It has also been applied to measure inorganic chlorine gases and to differentiate HC1 from other inorganics such as CI2 and HOC1 (Keene et al., 1993; Pszenny et al., 1993). in this case, the first chamber has an acidic solution that scrubs out HC1, some Cl2 and HOC1, and other chlorine-containing species such as C1NO,

C1N02, and C10N02. The air then passes into a second chamber with an alkaline scrubbing solution, which absorbs most of the Cl2 and some HOC1. The two solutions are analyzed for chloride ion by ion chromatography. Differences in the chloride ion concentrations in the acid compared to the alkaline solutions provide a measure of chlorine-containing inorganics other than HC1.

4. Methods for, and Tropospheric Levels of, Specific Gases a. NO, N02, NOx, and NOy

As we have seen in earlier chapters, NO is the major form of nitrogen oxides emitted from combustion processes, but in the atmosphere it is oxidized to N02 and other oxides of nitrogen. The term NOx is used for the sum of (NO + N02). The term NO denotes the sum of NO, N02 (i.e., NOx), plus all other oxides of nitrogen where the nitrogen is in an oxidation state of +2 or greater:

+ HONO + PAN + higher peroxynitrates + alkyl nitrates + particulate nitrate ... (K)

The term NOz is also occasionally used in the literature. In these cases, it is defined by

Operationally, NO is defined by the measurement method used to measure it, as discussed in more detail in Section A.4.a(2). Since NO, NOr and NOx are commonly measured simultaneously using variants of the same techniques, these are discussed together in the following sections, and in that order, for reasons that will become apparent.

(1) NO Nitric oxide is most commonly measured using the chemiluminescence from its reaction with 03 described earlier. One such instrument designed for high-sensitivity (1- to 2-ppt detection limit in 10 s) is described by Ridley and Grahek (1990).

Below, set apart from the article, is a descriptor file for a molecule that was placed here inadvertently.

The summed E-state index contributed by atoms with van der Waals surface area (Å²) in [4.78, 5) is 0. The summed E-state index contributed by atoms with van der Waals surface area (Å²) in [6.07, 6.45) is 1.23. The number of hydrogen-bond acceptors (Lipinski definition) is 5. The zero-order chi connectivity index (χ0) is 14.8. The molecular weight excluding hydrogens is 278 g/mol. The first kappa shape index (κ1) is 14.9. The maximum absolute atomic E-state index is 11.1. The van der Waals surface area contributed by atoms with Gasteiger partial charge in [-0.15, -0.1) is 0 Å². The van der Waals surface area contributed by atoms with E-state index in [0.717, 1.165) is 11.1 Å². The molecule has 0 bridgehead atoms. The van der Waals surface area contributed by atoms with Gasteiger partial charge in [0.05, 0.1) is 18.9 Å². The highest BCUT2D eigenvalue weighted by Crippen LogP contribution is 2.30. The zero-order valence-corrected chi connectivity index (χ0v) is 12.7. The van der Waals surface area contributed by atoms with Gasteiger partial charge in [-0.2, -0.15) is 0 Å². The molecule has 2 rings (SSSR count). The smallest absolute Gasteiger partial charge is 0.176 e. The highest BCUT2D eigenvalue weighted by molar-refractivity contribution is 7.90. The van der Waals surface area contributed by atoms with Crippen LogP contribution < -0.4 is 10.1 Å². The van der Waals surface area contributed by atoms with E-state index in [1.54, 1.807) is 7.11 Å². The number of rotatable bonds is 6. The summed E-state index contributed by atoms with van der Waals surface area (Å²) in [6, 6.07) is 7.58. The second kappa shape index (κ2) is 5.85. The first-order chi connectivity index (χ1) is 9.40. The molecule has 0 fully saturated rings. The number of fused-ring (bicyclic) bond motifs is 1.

A second method is a two-photon laser-induced fluoresence (TP-LIF) technique (Bradshaw et al., 1985; Sandholm et al., 1990, 1997). Figure 11.18b illustrates the basis of this method. Ground-state NO (X2n) is pumped at 226 nm using a Nd:YAG pumped dye laser into the A2X state. This molecule is further excited by a second photon, A', in the 1.06- to 1.15-/j,m range into the D2X electronically excited state, from which it fluoresces, returning to the ground state. Because the fluorescence occurs at higher energies and shorter wavelengths (187-220 nm) than the two pumping steps, interference from the excitation lasers is minimal. While the simplest approach is to carry out the second step using a fixed (1.1 yu,m) wavelength (Sandholm et al., 1990), there are advantages to being able to tune the IR laser, such as increasing the selectivity of the measurements and optimizing the pumping efficiency from the A2X state to the D2X state (Bradshaw et al., 1985). The sensitivity of this method is ~20 ppt for a 1-s integration time and 0.4 ppt for fOO-s integration time at a signal-to-noise of 2:1 (Sandholm et al., 1990, 1997).

Intercomparison studies of these two measurement methods for NO generally show good agreement for levels of 25 ppt and greater (e.g., Hoell et al., 1987a; Gregory et al., 1990; Crosley, 1996). For example, Fig. 11.24 shows the results of one aircraft study in which the chemiluminescence method and the TP-LIF method were compared (Crosley, 1996). The slope of the plot in Fig. 11.24 was 0.94, with an intercept of —0.1 + 0.8 ppt and r2 = 0.90. For the data <25 ppt, although the slope was 0.989, the correlation was poorer, r2 = 0.66.

A technique that has been used in laboratory studies for oxides of nitrogen and shows promise for field measurements is resonance-enhanced multiphoton ionization (REMPI) (Guizard et al., 1989; Lemire et al., 1993; Simeonsson et al., 1994). For example, Akimoto and co-workers (Lee et al., 1997) have reported a REMPI system in which a (1 + 1) two-photon absorption of light at 226 nm by NO results in ionization (vide supra). They report a detection limit of ~16 ppt in their laboratory studies. Other oxides of nitrogen such as N02 and HN03 can also photodissociate in the